Computer Programs & Systems (CPSI) – Bridging The Gap
Computer Programs and Systems is a leading provider of healthcare IT solutions for rural, critical access, and community hospitals. It provides a fully integrated system tailored for small hospitals that automates the clinical and financial operations of a hospital. Along with its core solutions, CPSI offers business management, consulting, and managed IT services through its TruBridge subsidiary.
Regarding TruBridge, SunTrust Robinson analyst Sandy Draper, in a note last month, cut straight to the point and highlighted that approximately 80% of TruBridge revenue, which comprises approximately 40% of total sales, is dependent on hospital volumes. At that time, according to CPSI, hospital volumes were down as much as 40%.
Then, on May 19th, JPMorgan analyst Gary Taylor issued his monthly Hospital Survey note in which he identified modest sequential improvement during the last two weeks of April and more significant improvement during the first two weeks of May. He added that net revenues during the first half of Q2 are trending down a bit less than (-40%) but are poised to finish perhaps down (-30%) vs their (-40%) estimate.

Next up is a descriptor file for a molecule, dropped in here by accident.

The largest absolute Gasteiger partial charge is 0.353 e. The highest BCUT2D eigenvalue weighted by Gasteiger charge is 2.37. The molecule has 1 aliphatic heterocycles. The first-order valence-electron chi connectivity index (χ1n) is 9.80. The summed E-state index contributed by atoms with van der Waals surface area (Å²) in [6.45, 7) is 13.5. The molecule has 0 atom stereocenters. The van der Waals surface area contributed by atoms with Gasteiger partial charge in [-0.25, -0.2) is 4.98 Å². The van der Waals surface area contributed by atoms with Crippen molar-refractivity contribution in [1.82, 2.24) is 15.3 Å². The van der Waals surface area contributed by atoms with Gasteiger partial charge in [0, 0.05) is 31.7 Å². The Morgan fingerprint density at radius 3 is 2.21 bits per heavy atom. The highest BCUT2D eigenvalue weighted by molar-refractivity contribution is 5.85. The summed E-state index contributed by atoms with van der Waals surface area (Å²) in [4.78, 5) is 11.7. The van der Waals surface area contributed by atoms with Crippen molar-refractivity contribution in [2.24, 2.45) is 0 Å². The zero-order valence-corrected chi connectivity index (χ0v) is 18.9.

Finally, this past Monday, Cantor Fitzgerald analyst Stephen Halper would host CPSI’s CEO Boyd Douglas in a virtual fire-side chat. Many of the company’s rural hospital customers were net beneficiaries of the CARES Act, with $10B of funds allocated to rural hospitals. Mr. Douglas indicated that the average hospital received about $4M, which is a healthy amount considering that the typical hospital generates about $12-15M in annual revenue. Mr. Douglas does not believe that COVID will drive more hospital closures. In fact, he believes that COVID highlighted the need to maintain financial stability of rural hospitals as they are typically the primary healthcare provider in local markets.
While COVID remains a near-term headwind to the TruBridge business unit, Mr. Douglas indicated that hospital volume levels probably hit a low point in late March/early April, at about 40% below its expectations. Volume levels have improved to about 30% below its expectations, echoing the recent survey results from JPMorgan. In addition, “many of the company’s implementations have been completed remotely, but activity levels are starting to improve. Mr. Douglas indicated that the company is scheduled for a live sales demonstration at a customer site next week.”
It should also be worth keeping an eye on the fact that in 2019, 43% of the company’s acute care EHR installations were performed in a SaaS model. This compares with just 18% in 2018. Prior to COVID, CPSI expected this percentage to reach over 50% in 2020. Given the less capital-intensive nature of SaaS agreements, Mr. Douglas suggested that COVID will likely drive faster adoption of SaaS agreements. Cantor notes that the company is now working on a new platform that will move many of its existing products to the cloud, without forcing new customers to convert. “We are encouraged about its new platform investment as it should help to facilitate customers’ use of patient engagement and telehealth capabilities.”